One of the best opening sequences I’ve ever read is in Denis Johnson’s TREE OF SMOKE.  The first few pages are a jolt into the quiet realities of war, as 18 yr old Seaman Apprentice William Houston Jr. stalks alone through a jungle in Vietnam.  Three years after first reading this, my heart still aches — and I mean literally here — just to think about it.  (If you never saw the NYT review, read it here.  I’ve rarely seen such worthy praise.)

That said, I never got going when I tried to read this 600 pager.  (I’ll spare you my list of lame excuses.)  Now Johnson has a new book out, a 128 page novella called TRAIN DREAMS, and all I can think about is going back and reading TREE OF SMOKE.  Yesterday I saw the review of TRAIN DREAMS in The New Yorker and it brought to mind all the reasons I picked up Johnson’s big Vietnam epic in the first place.  “Johnson’s fiction has always turned on questions of vision. His characters are often weirdly privileged noticers, for whom reality will confess slightly esoteric pigments and details.”  Weirdly privileged noticers.  And “realism in Johnson’s fiction often seems, like the Savoy Hotel, to be about to dribble away into a dream, and what brings it back from the looking-glass world is the exactitude of Johnson’s language.” 

I met Denis a couple of years ago when he visited my grad program (here’s a fun article about him).  He gave a big reading and then sat around the conference room table the next day and, for lack of a better phrase, shot the shit with about 10 of us.  I remember I asked him a couple of questions and, though I don’t recall his answers, I can still see him looking me right in the eye, answering seriously and at length and with appropriate flippancy.  Definitely a shy guy, but comfortable in, and even caustic about, his writing; a guy who seems not to care what anyone else wants from him; an artist who’s not all that comfortable talking about his “art.”  I left there wanting to read everything he’d ever written.  He’s one of those writers I think of when people ask, “should I go to an MFA program?”  Reading Denis Johnson is some damned good schooling.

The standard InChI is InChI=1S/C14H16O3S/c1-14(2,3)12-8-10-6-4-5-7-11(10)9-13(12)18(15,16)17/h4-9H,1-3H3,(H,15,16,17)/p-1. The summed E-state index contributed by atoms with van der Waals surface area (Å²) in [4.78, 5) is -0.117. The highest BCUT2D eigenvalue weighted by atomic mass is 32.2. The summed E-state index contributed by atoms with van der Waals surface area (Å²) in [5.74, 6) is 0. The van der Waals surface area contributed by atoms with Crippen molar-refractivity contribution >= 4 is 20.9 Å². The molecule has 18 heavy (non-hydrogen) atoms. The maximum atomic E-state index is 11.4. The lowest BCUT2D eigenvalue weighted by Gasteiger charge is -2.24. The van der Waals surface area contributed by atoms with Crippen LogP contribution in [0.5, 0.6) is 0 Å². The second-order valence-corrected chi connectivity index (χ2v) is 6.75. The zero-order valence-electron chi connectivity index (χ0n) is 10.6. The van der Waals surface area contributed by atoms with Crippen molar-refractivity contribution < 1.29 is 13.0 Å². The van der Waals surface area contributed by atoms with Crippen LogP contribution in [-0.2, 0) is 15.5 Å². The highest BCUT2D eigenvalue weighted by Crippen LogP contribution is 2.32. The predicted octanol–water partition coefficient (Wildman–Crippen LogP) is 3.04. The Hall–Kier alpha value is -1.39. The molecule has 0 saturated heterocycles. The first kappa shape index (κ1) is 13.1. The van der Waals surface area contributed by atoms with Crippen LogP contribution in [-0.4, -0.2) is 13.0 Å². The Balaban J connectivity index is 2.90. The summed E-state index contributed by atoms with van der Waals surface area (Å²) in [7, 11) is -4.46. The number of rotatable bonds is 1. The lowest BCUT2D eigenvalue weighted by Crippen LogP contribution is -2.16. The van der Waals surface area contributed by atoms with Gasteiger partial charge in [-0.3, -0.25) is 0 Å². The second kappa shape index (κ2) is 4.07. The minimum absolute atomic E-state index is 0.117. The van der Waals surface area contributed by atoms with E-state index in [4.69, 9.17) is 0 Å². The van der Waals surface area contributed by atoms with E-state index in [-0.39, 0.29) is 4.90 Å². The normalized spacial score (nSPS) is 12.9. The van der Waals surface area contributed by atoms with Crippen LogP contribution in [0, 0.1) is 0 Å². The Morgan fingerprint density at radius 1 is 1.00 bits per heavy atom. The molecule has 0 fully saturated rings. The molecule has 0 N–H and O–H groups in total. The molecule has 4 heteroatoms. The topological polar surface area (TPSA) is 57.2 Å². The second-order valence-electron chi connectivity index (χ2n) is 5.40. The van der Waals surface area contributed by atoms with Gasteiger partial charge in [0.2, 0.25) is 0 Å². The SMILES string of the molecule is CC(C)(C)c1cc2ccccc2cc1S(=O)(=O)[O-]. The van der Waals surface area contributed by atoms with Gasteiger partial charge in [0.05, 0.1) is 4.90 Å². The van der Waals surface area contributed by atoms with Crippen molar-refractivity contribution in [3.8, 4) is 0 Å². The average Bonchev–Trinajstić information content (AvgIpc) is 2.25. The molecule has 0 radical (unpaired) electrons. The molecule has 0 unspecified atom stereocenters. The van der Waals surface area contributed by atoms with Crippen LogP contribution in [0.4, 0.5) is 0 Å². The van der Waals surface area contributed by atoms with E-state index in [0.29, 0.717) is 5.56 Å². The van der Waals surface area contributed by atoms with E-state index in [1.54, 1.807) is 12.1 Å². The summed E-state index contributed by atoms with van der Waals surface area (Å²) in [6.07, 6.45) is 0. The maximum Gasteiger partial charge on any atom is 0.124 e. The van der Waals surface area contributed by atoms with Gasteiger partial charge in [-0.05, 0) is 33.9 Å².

I don’t know if I’m in the mood for another 600 pager just now, having recently finished Barbara Kingsolver’s THE LACUNA, but the arrival of Johnson’s latest serves as one of those kicks in the ass I often need.  First, I’m getting my hands on a copy of TRAIN DREAMS.  I can squeeze in 128 pages, right?  And second, I was looking at my shelf of “to read” books and most of them are by women.  Not to cause a feminist uproar here, but come on … maybe that’s one reason I’m a little bored with my reading list lately.  I need to hear a different voice.

What are your favorite “man” books?

Advertisements